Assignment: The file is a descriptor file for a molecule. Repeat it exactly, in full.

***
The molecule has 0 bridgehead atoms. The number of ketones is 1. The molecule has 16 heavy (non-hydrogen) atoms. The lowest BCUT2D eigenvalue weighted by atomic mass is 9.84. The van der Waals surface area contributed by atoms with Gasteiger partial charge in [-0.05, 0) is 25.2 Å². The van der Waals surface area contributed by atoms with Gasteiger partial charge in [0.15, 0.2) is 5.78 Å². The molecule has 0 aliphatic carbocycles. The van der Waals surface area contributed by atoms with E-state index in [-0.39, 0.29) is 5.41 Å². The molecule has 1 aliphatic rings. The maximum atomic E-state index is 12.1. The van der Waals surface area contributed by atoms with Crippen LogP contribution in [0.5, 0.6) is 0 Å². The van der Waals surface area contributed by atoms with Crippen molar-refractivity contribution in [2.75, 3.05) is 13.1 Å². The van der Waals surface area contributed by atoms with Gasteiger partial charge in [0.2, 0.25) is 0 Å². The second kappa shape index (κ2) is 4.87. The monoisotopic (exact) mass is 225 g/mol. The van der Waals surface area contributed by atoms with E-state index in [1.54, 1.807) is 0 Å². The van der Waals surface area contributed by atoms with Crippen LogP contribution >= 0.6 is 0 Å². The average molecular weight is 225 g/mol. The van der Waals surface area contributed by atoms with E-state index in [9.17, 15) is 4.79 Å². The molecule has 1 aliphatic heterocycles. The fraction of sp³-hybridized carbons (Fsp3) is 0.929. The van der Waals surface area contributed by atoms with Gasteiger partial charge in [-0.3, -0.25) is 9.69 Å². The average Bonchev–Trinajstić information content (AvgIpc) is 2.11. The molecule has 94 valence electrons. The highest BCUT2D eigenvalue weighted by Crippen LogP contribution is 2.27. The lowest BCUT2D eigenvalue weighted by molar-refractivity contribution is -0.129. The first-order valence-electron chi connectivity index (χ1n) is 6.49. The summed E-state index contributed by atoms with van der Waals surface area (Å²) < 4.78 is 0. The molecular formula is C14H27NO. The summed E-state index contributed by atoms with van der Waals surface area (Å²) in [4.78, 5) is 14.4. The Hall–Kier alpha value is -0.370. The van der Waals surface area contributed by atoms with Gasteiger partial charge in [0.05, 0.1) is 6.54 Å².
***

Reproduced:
The molecule has 0 bridgehead atoms. The number of ketones is 1. The molecule has 16 heavy (non-hydrogen) atoms. The lowest BCUT2D eigenvalue weighted by atomic mass is 9.84. The van der Waals surface area contributed by atoms with Gasteiger partial charge in [-0.05, 0) is 25.2 Å². The van der Waals surface area contributed by atoms with Gasteiger partial charge in [0.15, 0.2) is 5.78 Å². The molecule has 0 aliphatic carbocycles. The van der Waals surface area contributed by atoms with E-state index in [-0.39, 0.29) is 5.41 Å². The molecule has 1 aliphatic rings. The maximum atomic E-state index is 12.1. The van der Waals surface area contributed by atoms with Crippen LogP contribution in [0.5, 0.6) is 0 Å². The van der Waals surface area contributed by atoms with Crippen molar-refractivity contribution in [2.75, 3.05) is 13.1 Å². The van der Waals surface area contributed by atoms with Gasteiger partial charge in [0.2, 0.25) is 0 Å². The second kappa shape index (κ2) is 4.87. The monoisotopic (exact) mass is 225 g/mol. The van der Waals surface area contributed by atoms with E-state index in [1.54, 1.807) is 0 Å². The van der Waals surface area contributed by atoms with Crippen LogP contribution >= 0.6 is 0 Å². The average molecular weight is 225 g/mol. The van der Waals surface area contributed by atoms with E-state index in [9.17, 15) is 4.79 Å². The molecule has 1 aliphatic heterocycles. The fraction of sp³-hybridized carbons (Fsp3) is 0.929. The van der Waals surface area contributed by atoms with Gasteiger partial charge in [-0.3, -0.25) is 9.69 Å². The average Bonchev–Trinajstić information content (AvgIpc) is 2.11. The molecule has 94 valence electrons. The highest BCUT2D eigenvalue weighted by Crippen LogP contribution is 2.27. The lowest BCUT2D eigenvalue weighted by molar-refractivity contribution is -0.129. The first-order valence-electron chi connectivity index (χ1n) is 6.49. The summed E-state index contributed by atoms with van der Waals surface area (Å²) < 4.78 is 0. The molecular formula is C14H27NO. The summed E-state index contributed by atoms with van der Waals surface area (Å²) in [4.78, 5) is 14.4. The Hall–Kier alpha value is -0.370. The van der Waals surface area contributed by atoms with Gasteiger partial charge in [0.05, 0.1) is 6.54 Å².